Over at Computer Economics, we've just release the findings from our special November survey of IT decision-makers regarding their IT spending and staffing plans for 2010. See the six year trend chart above, with our 2010 projection.
Although the 2% projected rise for 2010 in IT spending at the median of the sample is surely not a barn-burner, it's a welcome improvement from the dismal results for this year, when IT executives at the beginning of the year expected budgets to be flat. As it turns out, that was certainly optimistic, according to our survey.
From the media alert
After a year of budget cuts, layoffs, and delayed projects, IT executives are looking forward to 2010 as a period of stabilization and rebuilding. According to the Computer Economics fourth-quarter outlook survey, the typical IT organization plans to raise its IT spending on operations by 2.0% in the coming year.
The in-depth survey of 139 U.S. and Canadian IT organizations shows that more than half anticipate increasing IT spending in the year ahead, with the median budget increase projected at 2.0%. The survey indicates budget cutting and layoffs are in the past for most organizations, although hiring and capital spending will continue to be restrained through at least the first half.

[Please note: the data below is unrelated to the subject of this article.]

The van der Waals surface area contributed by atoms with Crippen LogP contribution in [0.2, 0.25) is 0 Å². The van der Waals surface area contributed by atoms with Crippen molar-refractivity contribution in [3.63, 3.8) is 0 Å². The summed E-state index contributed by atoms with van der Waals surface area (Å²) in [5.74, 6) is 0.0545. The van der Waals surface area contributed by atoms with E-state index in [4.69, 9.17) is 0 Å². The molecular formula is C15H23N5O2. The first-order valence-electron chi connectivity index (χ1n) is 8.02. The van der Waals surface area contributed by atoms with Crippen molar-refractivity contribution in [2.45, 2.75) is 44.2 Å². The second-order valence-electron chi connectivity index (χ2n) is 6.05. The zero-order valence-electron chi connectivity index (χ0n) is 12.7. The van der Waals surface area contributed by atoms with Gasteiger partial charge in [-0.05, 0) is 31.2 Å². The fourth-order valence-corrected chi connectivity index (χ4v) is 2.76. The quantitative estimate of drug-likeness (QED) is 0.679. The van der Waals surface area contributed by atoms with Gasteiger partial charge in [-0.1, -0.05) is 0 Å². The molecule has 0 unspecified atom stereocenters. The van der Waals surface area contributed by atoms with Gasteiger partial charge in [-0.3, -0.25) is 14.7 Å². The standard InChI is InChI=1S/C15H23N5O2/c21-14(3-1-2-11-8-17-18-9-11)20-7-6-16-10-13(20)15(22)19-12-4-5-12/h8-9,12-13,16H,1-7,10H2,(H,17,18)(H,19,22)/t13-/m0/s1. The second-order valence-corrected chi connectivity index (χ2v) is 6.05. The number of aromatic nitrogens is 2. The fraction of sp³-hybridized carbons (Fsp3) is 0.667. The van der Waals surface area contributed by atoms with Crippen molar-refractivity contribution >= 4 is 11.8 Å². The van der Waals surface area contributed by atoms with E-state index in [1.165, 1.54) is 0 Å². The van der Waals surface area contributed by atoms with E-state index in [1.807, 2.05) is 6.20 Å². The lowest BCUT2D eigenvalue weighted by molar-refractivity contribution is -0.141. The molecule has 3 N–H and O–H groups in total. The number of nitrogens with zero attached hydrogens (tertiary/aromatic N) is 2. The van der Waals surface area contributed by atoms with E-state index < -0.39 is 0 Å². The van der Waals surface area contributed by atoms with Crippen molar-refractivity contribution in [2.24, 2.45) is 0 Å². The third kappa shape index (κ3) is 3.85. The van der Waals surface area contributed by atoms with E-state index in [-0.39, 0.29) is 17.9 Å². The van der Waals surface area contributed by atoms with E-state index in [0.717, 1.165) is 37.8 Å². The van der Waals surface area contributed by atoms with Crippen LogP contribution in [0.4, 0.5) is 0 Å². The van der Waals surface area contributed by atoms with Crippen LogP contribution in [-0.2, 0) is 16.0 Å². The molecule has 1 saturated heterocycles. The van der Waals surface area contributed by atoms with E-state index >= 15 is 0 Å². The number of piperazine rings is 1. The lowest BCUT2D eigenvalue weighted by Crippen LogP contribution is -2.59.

As one might expect, the outlook for 2010 appears upbeat only in comparison to an anxiety-filled 2009. The projected 2% rise is operational spending lags behind the 2.5% rise in 2005, during the recovery in IT spending after the previous recession.
The full report, Outlook Brightens for 2010 IT Spending,
also provides detail on what specific actions--both positive and negative--IT leaders have been taking in the past three months to increase or cut IT spending levels. Interestingly, while there are plenty of cost-cutting actions still taking place, there are some positive trends as well. For example, over half of our respondents report that they have refreshed/upgraded computer hardware or started a major new project in the past three months. This is a vast improvement over the results of our survey a year ago, when few organizations were taking such actions.Outlook for enterprise software buyers
Where does this leave buyers of ERP and other types of enterprise software? Although there are signs of an uptick in spending levels, it is still too early for this to be affecting software vendor financial performance. In other words, vendors are likely to still be hungry for new business. So if you are shopping for software, it's still a buyer's market.
In addition, there are signs in our survey that buyers are still negotiating hard on existing vendor contracts. About half of our respondents indicate they have renegotiated a vendor contract in the past three months. Keep in mind, this means all sorts of IT contracts, not just for software. The increased attention on the value (or lack thereof) of vendor maintenance contracts is likely to continue, regardless of whether the IT spending climate improves.More information